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I was six years old, sandals just brushing the floor in the sanctuary of a foreign church, where my grandparents and I sat to witness my cousin’s baptism. The building was remarkably like ours at home—toddlers hollering in the fellowship hall, coffee percolating in the kitchen for post-service gossip.
But at the close of the prelude, I straightened in the pew. There behind the pulpit was not the suited figure I was accustomed to, but a woman in a brilliant pink blazer who raised her hands, blessing the congregation into the house of God. My grandma must have noticed my change in posture, for after the service, she nudged me towards the woman. “This is Pastor Joy,” she said. My eyes grew all the wider—our names were too similar for this to be an accident.
That day in my cousin’s church thirteen years ago was the first and last time I heard a woman preach in person. In the Christian Reformed Church, the question of women in the ecclesial offices is left to individual churches. My congregation falls on the “traditional” side of this issue, championing texts like 1 Timothy 2:11-12. “I do not permit a woman to teach or to assume authority over a man; she is to remain quiet.”
My father, with good intention, pointed me to this verse when I came to him, years after that service with Pastor Joy, with my questions about being a girl who loved God and wanted to talk about it from a pulpit. Convinced Paul’s words weren’t really all that simple, I rushed to Desiring God, my family’s second Bible. I won’t—I can’t—forget the plummeting of my stomach when I read, “To the degree that a woman’s leadership of man is personal and directive, it will generally offend a man’s God-given sense of responsibility and leadership and thus controvert God’s created order.”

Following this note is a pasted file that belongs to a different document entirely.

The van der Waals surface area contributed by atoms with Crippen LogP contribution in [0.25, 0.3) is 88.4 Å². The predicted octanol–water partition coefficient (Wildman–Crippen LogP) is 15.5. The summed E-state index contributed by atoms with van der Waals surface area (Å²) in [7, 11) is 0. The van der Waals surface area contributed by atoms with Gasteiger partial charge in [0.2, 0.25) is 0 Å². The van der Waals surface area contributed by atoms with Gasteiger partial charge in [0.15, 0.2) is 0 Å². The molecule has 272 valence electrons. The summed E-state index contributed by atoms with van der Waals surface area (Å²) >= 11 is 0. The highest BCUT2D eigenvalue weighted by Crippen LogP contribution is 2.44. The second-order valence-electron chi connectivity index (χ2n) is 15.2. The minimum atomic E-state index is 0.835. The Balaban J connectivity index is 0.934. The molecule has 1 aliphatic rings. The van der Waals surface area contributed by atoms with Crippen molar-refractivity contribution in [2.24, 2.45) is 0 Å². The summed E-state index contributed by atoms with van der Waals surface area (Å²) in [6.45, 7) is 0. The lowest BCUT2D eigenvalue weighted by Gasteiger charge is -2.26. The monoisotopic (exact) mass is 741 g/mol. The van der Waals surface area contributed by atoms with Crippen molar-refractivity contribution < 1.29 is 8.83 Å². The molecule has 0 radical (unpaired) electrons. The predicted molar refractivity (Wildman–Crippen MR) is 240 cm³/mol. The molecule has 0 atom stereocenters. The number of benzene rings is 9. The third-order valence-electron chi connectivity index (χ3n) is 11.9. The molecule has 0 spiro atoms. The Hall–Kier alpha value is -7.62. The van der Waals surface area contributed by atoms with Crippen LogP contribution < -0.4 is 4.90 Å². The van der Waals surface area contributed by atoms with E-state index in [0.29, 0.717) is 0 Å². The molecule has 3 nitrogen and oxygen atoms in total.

I tried to obey, I really did. In the years following, I found more Piper. Listened to more male pastors. Read the Bible about as much as I could stand and tried to keep my mouth shut. When I finally realized I couldn’t pray myself into submission, I was left with what felt like a sinful secret. I was just as equipped as my brothers and male classmates, maybe even more so, to read and share the Bible. Yet when it came to my church, there was nothing for me to do but “remain quiet,” or, according to my solemn adolescent perspective, face the fires of hell.
This submission was my legacy—how many times had my mom thoughtfully critiqued an error in our pastor’s sermon? Or prayed more beautifully and powerfully than any man I ever heard? Yet her gifts were largely confined to our church’s Sunday school rooms, where nobody but children could hear her speak.
At age fifteen, my long-suppressed tangle of emotions bubbled to the surface in front of a teacher. He sat quietly while I explained, then rifled through his desk drawer, emerging with J. Lee Grady’s Ten Lies the Church Tells Women. “Here,” he said. “Let me know what you think.” I tore through the book, especially awed by the troves of biblical women unearthed. Women like Huldah, Anna, Phoebe, Junia, Salome, and Johanna did not live into the quietness I was taught to inhabit, but filled authoritative positions where God called them to raise their voices in accordance with their spiritual gifts.